- Offer sincere apologies. The people at littledudesanddivas.com send this message: “Please accept our apologies for this inconvenience.” (Littledudesanddivas.com)
- Also provide a reason: “Unfortunately we have just been informed by the vendor that the item below is discontinued and no longer available.” (Littledudesanddivas.com)
The item may be in stock again
- Do not display confusing messages of ‘out of stock’ and ‘in stock’ on the same page.
- Display suggestions about other products with similar categories like color, size, design, etc. The more categories the better. For example, “I’m attaching an image of belt that is similar to the one you purchased that we currently have in stock. This belt is $10 cheaper than the belt you purchased, so the difference would be refunded. Would you like this one as a replacement?” (BeltStation.com)
- If the refund happens, inform the customer about the change in price. “Please allow 3-4 business days for the refund to reflect back on your card.” (Luggagepoint.com)
- Don’t go for randomized suggestions.
- Do not archive the product page. Make sure it is still useful and interactive, but doesn’t look shady at the same time.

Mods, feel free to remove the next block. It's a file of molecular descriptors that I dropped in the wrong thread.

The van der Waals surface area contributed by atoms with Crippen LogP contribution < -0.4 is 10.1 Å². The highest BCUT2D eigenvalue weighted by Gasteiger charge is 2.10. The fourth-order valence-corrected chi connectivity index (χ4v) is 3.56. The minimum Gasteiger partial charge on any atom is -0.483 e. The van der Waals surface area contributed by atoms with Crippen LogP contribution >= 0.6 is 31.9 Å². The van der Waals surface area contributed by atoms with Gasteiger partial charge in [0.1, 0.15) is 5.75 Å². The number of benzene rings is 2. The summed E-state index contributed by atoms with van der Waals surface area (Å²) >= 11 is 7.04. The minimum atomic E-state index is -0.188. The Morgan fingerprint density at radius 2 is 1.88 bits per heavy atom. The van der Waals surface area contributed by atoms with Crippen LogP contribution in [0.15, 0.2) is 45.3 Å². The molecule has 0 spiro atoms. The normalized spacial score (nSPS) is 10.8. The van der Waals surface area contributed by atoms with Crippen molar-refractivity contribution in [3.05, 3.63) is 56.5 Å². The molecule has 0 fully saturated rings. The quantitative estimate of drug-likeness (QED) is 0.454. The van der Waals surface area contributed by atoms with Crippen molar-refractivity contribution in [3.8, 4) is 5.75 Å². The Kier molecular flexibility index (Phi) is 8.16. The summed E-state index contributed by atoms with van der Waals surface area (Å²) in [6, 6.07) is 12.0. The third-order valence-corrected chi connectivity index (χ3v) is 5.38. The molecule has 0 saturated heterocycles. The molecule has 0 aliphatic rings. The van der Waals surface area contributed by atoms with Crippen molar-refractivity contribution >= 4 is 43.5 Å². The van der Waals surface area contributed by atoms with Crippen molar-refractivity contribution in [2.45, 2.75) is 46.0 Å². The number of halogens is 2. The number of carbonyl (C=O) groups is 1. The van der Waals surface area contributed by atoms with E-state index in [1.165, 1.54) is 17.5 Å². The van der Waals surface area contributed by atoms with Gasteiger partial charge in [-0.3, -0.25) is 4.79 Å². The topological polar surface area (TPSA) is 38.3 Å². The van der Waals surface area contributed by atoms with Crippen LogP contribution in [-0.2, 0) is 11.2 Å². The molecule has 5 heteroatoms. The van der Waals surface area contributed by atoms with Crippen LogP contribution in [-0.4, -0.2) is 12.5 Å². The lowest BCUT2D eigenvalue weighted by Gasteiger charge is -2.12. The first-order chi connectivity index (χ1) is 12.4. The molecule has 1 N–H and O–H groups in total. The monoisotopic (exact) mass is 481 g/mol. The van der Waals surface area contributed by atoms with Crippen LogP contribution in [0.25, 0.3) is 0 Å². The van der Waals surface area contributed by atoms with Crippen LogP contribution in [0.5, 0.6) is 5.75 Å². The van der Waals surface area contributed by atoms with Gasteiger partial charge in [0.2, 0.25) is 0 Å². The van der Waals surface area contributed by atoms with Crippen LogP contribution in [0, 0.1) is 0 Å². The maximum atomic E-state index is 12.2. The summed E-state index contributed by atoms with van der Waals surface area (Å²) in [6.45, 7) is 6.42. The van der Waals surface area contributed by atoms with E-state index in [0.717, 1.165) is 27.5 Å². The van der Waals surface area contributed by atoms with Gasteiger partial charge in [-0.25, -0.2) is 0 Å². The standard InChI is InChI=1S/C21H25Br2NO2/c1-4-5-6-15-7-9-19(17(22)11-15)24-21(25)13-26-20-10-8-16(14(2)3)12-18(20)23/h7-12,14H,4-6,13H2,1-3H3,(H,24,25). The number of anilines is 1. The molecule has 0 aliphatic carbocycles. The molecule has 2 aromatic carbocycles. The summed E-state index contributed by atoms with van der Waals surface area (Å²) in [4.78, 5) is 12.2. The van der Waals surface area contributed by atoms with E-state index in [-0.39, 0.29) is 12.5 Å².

- Use a 301 redirect only when required so that customer is redirected to a product category. When a product is in stock, revert the 301 redirect and the authority of your page will remain the same.
Leave the page as it is
- It is sometimes advisable to leave the product page as it is and not mess with any optimization for it. It gets high traffic quality and works well with evergreen products. For more in-depth information, view this case study.
- Try to make up for the loss by offering a little discount or promo code, such as: We apologize for any inconvenience this update may cause and would like to extend an offer of 10% off any replacement item for that inconvenience. If you find another item to order in place of the original fixture, please give one of our representatives a call at 1-866-482-8321 and they will be happy to apply the adjusted price to your new order.” (LightingCatalog.com)
Provide contact details for your customer service teams
It is efficient to add customer service details so that confused customers can call for details. For example, “Should you require additional assistance, email us at email@example.com or call toll free at 1.877.BLUEFLY (1.877.258.3359). From outside the United States, please dial 1.212.944.8000. FlyReps are available to serve you Monday through Friday from 8:00 a.m. to 9:00 p.m., Saturday from 10:00 a.m. to 6:00 p.m. and Sunday from 12:00 p.m. to 6:00 p.m. EST.” (Bluefly.com)
By applying the above methodologies, you will be able to retain customers longer. Even when they find that products of their choice are out of stock, they will be satisfied because of the way your company treats them and solves their problems.